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Irene Li, owner and operator of Mei Mei Street Kitchen, in Boston, MA, recently spoke at a restaurant industry event. After her talk, she was approached by a middle-aged man who had tears in his eyes. He said to her, “I love food so much, but this industry chewed me up and spat me out.”
It’s a story she’s deeply familiar with, and she’s fired up about it.
Irene Li is committed to making the restaurant industry a viable, long-term option for everyone. “People who love food deserve to be able to actually work in food,” she said. “We should have jobs that are livable, that are not taking advantage of the people who do them.”
When Irene and her siblings started the Mei Mei food truck back in 2012, she was all about the food and creating the perfect menu composed of creative Chinese-American dishes. Now, after expanding to a brick-and-mortar location, launching a cookbook and a line of sauces, and running a shipping container pop-up and a catering division, the food is still front of mind, but the bulk of Irene’s considerable energy goes toward making the jobs at Mei Mei the best they can be.
What do we have to do to make Mei Mei, or any restaurant job, a ‘real job’?
“If that means benefits, if that means career advancement, whatever it is, we really want to figure that out. Because that's how the restaurant industry is gonna survive,” said Irene.
In terms of benefits, there are a number of things Mei Mei does for its staff. One of them is providing healthcare coverage. “We cover 50% for any full-time employee who wants to enroll in one of our plans,” said Irene. But, beyond that, she also takes an active approach to making sure her staff get the care they need. “We also make an effort to help our employees shop for primary care physicians and for mental health professionals so that they're not navigating this crazy huge website that’s basically impossible.” They’re even building a directory of medical professionals that are a good fit for Mei Mei staff.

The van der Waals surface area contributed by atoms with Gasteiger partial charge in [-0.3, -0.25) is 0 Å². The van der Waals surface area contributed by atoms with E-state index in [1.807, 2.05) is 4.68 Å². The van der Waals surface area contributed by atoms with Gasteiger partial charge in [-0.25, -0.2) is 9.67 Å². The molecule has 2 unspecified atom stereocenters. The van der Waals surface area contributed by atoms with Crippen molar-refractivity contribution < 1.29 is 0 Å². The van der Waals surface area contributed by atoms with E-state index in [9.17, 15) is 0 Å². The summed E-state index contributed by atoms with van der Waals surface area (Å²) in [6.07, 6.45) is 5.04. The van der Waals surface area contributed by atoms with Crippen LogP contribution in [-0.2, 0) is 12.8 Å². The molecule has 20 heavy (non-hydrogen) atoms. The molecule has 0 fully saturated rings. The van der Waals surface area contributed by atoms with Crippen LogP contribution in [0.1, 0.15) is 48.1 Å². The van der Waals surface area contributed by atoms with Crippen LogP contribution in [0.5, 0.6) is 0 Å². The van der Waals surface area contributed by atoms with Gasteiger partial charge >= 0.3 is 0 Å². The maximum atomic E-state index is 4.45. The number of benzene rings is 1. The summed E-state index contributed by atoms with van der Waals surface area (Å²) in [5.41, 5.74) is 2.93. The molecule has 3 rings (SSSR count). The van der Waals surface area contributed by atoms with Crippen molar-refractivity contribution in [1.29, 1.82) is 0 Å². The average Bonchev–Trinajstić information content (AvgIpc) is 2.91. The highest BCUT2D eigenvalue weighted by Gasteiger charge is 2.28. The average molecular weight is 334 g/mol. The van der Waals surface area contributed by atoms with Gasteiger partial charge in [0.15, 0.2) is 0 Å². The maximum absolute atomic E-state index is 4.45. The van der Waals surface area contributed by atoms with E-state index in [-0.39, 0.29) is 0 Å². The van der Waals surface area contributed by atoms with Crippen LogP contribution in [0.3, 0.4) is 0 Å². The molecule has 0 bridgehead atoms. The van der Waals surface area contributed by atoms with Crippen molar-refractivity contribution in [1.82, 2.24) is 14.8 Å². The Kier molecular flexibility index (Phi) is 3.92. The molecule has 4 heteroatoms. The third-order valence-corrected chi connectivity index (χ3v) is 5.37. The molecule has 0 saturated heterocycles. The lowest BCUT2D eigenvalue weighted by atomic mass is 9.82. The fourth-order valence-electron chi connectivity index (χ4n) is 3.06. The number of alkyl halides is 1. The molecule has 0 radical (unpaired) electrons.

Irene also set up an employee grocery program, where staff have the opportunity to stock their home fridges through the same sustainable food supply channels Mei Mei uses. Irene said she decided to implement the program because despite spending their days elbow-deep in amazing food, restaurant staff are still more likely than the general population to face food insecurity, “which is kind of ironic and disgusting all at the same time,” she added.
But one of the biggest benefits Mei Mei provides is a little less tangible: Constant training in every area of running a restaurant.
Mei Mei offers thorough new-hire training, guided by a document called the “Onboarding Passport,” which makes sure a new hire is trained in everything they need to know, with sign-offs from the trainer for each section. It’s great for accountability, and for constantly improving the initial training process, she said.
Every employee at Mei Mei also gets to learn how to run a small business, because the restaurant is run on open-book management.
All employees learn “how to read a P&L, what’s a good target for sales or cost of goods, and then generally just how the restaurant business is doing,” said Irene. “You get to go to class, and you get paid to sit and learn instead of just [being] paid to wash dishes or burn yourself on the line.”
Then, the business’s financials are shared with every staff member in a monthly meeting, and the team can discuss why a certain metric is up or down, and what each team member can do to make an impact. “I think we have a lot of folks who apply and sort of say, ‘I want to learn about how small business works.’ And before we had open book management, we would kind of say like, cool, that's great, but mostly what you're going to do is wash dishes or cut vegetables, so hopefully you'll absorb something by osmosis. But now we can actually say to them, ‘here are some best practices for business, for accounting, for financial management.’”
This kind of model isn’t common yet, but there are a handful of other restaurant businesses who’ve adopted it. Even so, Mei Mei showing the industry what this type of transparent training can look like.
For a lot of our employees, this is the first time they've received any financial information, much less training, through a restaurant job.